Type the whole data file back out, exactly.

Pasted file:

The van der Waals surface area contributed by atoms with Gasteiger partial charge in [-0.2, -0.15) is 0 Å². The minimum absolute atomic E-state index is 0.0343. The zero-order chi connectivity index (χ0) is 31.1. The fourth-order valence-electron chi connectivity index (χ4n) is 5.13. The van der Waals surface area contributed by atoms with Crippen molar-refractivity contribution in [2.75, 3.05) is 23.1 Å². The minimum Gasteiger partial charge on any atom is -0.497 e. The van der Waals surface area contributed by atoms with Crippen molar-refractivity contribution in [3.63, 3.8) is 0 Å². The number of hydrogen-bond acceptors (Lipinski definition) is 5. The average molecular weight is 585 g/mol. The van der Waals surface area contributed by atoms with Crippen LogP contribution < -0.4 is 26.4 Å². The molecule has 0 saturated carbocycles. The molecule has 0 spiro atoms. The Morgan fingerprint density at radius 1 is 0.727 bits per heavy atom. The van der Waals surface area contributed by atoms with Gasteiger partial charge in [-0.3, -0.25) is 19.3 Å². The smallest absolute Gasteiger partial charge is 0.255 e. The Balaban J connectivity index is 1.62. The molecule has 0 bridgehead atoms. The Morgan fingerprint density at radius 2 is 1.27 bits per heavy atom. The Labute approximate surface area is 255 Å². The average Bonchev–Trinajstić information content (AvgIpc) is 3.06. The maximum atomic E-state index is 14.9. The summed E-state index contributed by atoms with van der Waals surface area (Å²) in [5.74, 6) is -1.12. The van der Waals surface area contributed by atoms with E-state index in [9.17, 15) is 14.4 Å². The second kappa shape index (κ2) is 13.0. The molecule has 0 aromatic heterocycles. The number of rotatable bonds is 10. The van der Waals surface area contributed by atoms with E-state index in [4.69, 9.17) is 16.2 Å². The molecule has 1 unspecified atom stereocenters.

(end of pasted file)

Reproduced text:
The van der Waals surface area contributed by atoms with Gasteiger partial charge in [-0.2, -0.15) is 0 Å². The minimum absolute atomic E-state index is 0.0343. The zero-order chi connectivity index (χ0) is 31.1. The fourth-order valence-electron chi connectivity index (χ4n) is 5.13. The van der Waals surface area contributed by atoms with Crippen molar-refractivity contribution in [2.75, 3.05) is 23.1 Å². The minimum Gasteiger partial charge on any atom is -0.497 e. The van der Waals surface area contributed by atoms with Crippen molar-refractivity contribution in [3.63, 3.8) is 0 Å². The number of hydrogen-bond acceptors (Lipinski definition) is 5. The average molecular weight is 585 g/mol. The van der Waals surface area contributed by atoms with Crippen LogP contribution < -0.4 is 26.4 Å². The molecule has 0 saturated carbocycles. The molecule has 0 spiro atoms. The Morgan fingerprint density at radius 1 is 0.727 bits per heavy atom. The van der Waals surface area contributed by atoms with Gasteiger partial charge in [-0.3, -0.25) is 19.3 Å². The smallest absolute Gasteiger partial charge is 0.255 e. The Balaban J connectivity index is 1.62. The molecule has 0 bridgehead atoms. The Morgan fingerprint density at radius 2 is 1.27 bits per heavy atom. The Labute approximate surface area is 255 Å². The average Bonchev–Trinajstić information content (AvgIpc) is 3.06. The maximum atomic E-state index is 14.9. The summed E-state index contributed by atoms with van der Waals surface area (Å²) in [5.74, 6) is -1.12. The van der Waals surface area contributed by atoms with E-state index in [9.17, 15) is 14.4 Å². The second kappa shape index (κ2) is 13.0. The molecule has 0 aromatic heterocycles. The number of rotatable bonds is 10. The van der Waals surface area contributed by atoms with E-state index in [4.69, 9.17) is 16.2 Å². The molecule has 1 unspecified atom stereocenters.